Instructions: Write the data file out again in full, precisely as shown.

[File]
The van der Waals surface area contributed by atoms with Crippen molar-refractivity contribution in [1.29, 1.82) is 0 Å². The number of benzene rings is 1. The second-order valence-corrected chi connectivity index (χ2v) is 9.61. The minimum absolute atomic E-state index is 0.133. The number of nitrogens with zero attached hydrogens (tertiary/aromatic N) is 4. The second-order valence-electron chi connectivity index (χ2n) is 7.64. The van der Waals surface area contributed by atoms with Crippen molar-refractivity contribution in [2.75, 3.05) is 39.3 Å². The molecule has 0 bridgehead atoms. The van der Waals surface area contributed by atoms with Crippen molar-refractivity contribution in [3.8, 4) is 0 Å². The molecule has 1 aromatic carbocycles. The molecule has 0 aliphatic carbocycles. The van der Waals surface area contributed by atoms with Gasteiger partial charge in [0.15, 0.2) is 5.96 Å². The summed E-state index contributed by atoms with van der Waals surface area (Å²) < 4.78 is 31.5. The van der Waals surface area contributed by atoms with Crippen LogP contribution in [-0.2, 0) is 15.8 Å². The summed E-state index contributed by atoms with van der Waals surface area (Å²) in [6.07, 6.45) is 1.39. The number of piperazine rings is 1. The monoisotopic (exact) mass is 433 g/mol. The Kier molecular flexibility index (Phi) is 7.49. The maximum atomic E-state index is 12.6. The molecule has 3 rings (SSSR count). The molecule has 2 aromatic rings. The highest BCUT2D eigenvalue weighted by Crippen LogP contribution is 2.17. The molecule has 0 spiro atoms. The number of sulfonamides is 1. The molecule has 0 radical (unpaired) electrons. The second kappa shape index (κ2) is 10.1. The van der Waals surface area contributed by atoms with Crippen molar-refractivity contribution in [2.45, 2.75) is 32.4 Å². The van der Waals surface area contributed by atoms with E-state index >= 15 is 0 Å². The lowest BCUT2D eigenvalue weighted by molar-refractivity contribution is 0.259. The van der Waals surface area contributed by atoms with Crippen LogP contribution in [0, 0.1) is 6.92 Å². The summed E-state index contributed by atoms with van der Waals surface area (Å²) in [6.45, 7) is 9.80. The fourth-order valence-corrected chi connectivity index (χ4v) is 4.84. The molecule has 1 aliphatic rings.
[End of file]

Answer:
The van der Waals surface area contributed by atoms with Crippen molar-refractivity contribution in [1.29, 1.82) is 0 Å². The number of benzene rings is 1. The second-order valence-corrected chi connectivity index (χ2v) is 9.61. The minimum absolute atomic E-state index is 0.133. The number of nitrogens with zero attached hydrogens (tertiary/aromatic N) is 4. The second-order valence-electron chi connectivity index (χ2n) is 7.64. The van der Waals surface area contributed by atoms with Crippen molar-refractivity contribution in [2.75, 3.05) is 39.3 Å². The molecule has 0 bridgehead atoms. The van der Waals surface area contributed by atoms with Crippen molar-refractivity contribution in [3.8, 4) is 0 Å². The molecule has 1 aromatic carbocycles. The molecule has 0 aliphatic carbocycles. The van der Waals surface area contributed by atoms with Gasteiger partial charge in [0.15, 0.2) is 5.96 Å². The summed E-state index contributed by atoms with van der Waals surface area (Å²) < 4.78 is 31.5. The van der Waals surface area contributed by atoms with Crippen LogP contribution in [-0.2, 0) is 15.8 Å². The summed E-state index contributed by atoms with van der Waals surface area (Å²) in [6.07, 6.45) is 1.39. The number of piperazine rings is 1. The monoisotopic (exact) mass is 433 g/mol. The Kier molecular flexibility index (Phi) is 7.49. The maximum atomic E-state index is 12.6. The molecule has 3 rings (SSSR count). The molecule has 2 aromatic rings. The highest BCUT2D eigenvalue weighted by Crippen LogP contribution is 2.17. The molecule has 0 spiro atoms. The number of sulfonamides is 1. The molecule has 0 radical (unpaired) electrons. The second kappa shape index (κ2) is 10.1. The van der Waals surface area contributed by atoms with Crippen molar-refractivity contribution in [2.45, 2.75) is 32.4 Å². The van der Waals surface area contributed by atoms with E-state index >= 15 is 0 Å². The lowest BCUT2D eigenvalue weighted by molar-refractivity contribution is 0.259. The van der Waals surface area contributed by atoms with Crippen LogP contribution in [0, 0.1) is 6.92 Å². The summed E-state index contributed by atoms with van der Waals surface area (Å²) in [6.45, 7) is 9.80. The fourth-order valence-corrected chi connectivity index (χ4v) is 4.84. The molecule has 1 aliphatic rings.